Orchid extract holds hope for prostate cancer treatment
Research led by the Centenary Institute has found that a compound extracted from a commonly cultivated orchid could be a potential new treatment option for prostate cancer.
The second most common form of cancer, prostate cancer is also the sixth highest cause of cancer-related mortality worldwide.
In the study, the researchers examined erianin, a natural bibenzyl compound, present in Dendrobium chrysotoxum, an orchid species native to Southeast Asia.
Erianin was found to have anti-tumor effects on both androgen-dependent (early-stage) and castration-resistant (advanced-stage) prostate cancer cells.
"Early in their development, prostate cancers need androgens (male sex hormones), including testosterone, to grow," explained Dr. Yanfei (Jacob) Qi, Head of the Lipid Cell Biology Laboratory at the Centenary Institute and lead researcher on the study.
"Androgen deprivation therapy, also known as hormone therapy, aims to decrease androgen levels and can help slow or limit the cancer's growth. When the prostate cancer stops responding to this treatment and continues to grow, the prostate cancer is at an advanced stage known as castration-resistant."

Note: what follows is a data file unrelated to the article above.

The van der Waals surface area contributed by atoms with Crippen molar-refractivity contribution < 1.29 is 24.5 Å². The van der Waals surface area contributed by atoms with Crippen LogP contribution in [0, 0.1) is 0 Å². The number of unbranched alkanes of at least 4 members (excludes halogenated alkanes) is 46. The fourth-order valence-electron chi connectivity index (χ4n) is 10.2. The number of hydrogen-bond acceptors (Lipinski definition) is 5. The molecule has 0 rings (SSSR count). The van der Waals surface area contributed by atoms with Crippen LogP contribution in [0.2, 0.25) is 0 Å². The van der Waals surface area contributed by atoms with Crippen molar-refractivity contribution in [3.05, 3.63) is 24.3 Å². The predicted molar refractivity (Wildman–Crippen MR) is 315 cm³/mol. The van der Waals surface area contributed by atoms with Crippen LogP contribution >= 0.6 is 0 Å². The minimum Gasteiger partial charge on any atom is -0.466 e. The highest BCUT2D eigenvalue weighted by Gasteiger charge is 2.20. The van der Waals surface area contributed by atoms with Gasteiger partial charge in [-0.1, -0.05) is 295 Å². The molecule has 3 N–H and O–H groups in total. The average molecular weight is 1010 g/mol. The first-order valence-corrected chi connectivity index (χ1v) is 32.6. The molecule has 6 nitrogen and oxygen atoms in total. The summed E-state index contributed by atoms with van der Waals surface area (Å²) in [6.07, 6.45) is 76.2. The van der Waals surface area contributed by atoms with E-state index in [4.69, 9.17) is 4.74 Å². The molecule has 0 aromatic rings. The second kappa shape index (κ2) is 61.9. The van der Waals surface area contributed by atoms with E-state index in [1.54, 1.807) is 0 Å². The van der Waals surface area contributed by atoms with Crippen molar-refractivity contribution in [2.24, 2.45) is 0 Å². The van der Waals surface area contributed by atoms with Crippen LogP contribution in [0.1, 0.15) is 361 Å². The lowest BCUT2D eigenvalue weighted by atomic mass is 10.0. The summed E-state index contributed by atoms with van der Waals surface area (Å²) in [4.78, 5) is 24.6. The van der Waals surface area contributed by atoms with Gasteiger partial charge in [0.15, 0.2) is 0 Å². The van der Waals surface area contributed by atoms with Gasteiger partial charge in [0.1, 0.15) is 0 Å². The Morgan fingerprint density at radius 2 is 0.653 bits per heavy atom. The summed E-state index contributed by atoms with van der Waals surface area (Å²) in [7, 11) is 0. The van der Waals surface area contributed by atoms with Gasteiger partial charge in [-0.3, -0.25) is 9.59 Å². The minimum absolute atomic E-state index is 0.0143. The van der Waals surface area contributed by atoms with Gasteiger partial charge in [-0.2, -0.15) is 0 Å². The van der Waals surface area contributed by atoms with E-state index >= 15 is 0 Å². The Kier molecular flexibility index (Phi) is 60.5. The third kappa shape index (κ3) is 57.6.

Dr. Qi said that the team's research had shown that erianin elevated levels of a fatty acid called C16 ceramide inside the androgen-dependent prostate cancer cells. This caused the cells to die through a process called endoplasmic reticulum stress-associated cell death.
In contrast, erianin alone failed to elevate C16 ceramide levels in the castration-resistant prostate cancer cells. However, artificially increasing C16 ceramide in these cells, in conjunction with the use of erianin did result in successful cell death.
"Novel treatments for prostate cancer are urgently needed," said Dr. Qi.
"Up to 20 percent of patients receiving androgen deprivation therapy progress to advanced prostate cancer within five years."
"We've shown that erianin could play an important role in the development of new medical drugs that are able to target both early and late-stage prostate cancers, potentially benefiting many patients and helping save lives."
The study was published in the journal Frontiers in Oncology.